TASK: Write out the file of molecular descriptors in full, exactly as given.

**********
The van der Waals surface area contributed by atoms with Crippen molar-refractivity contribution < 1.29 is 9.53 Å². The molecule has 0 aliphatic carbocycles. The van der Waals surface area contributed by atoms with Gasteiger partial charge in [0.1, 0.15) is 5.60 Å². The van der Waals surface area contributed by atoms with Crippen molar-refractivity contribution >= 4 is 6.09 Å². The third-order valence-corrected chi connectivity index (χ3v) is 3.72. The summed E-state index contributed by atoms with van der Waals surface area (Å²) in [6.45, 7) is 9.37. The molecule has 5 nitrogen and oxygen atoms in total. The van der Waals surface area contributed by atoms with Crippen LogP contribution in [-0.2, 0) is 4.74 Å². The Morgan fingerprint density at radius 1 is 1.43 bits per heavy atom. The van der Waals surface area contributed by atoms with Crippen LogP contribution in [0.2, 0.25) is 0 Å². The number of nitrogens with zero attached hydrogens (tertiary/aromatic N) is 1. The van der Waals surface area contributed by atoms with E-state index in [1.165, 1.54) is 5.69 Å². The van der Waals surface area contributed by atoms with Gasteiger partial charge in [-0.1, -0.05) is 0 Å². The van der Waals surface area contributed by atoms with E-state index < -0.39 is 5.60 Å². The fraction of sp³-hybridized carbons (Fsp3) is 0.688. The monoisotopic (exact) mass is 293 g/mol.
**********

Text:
The van der Waals surface area contributed by atoms with Crippen molar-refractivity contribution < 1.29 is 9.53 Å². The molecule has 0 aliphatic carbocycles. The van der Waals surface area contributed by atoms with Gasteiger partial charge in [0.1, 0.15) is 5.60 Å². The van der Waals surface area contributed by atoms with Crippen molar-refractivity contribution >= 4 is 6.09 Å². The third-order valence-corrected chi connectivity index (χ3v) is 3.72. The summed E-state index contributed by atoms with van der Waals surface area (Å²) in [6.45, 7) is 9.37. The molecule has 5 nitrogen and oxygen atoms in total. The van der Waals surface area contributed by atoms with Crippen LogP contribution in [-0.2, 0) is 4.74 Å². The Morgan fingerprint density at radius 1 is 1.43 bits per heavy atom. The van der Waals surface area contributed by atoms with Crippen LogP contribution in [0.2, 0.25) is 0 Å². The number of nitrogens with zero attached hydrogens (tertiary/aromatic N) is 1. The van der Waals surface area contributed by atoms with E-state index in [1.165, 1.54) is 5.69 Å². The van der Waals surface area contributed by atoms with Gasteiger partial charge in [-0.1, -0.05) is 0 Å². The van der Waals surface area contributed by atoms with E-state index < -0.39 is 5.60 Å². The fraction of sp³-hybridized carbons (Fsp3) is 0.688. The monoisotopic (exact) mass is 293 g/mol.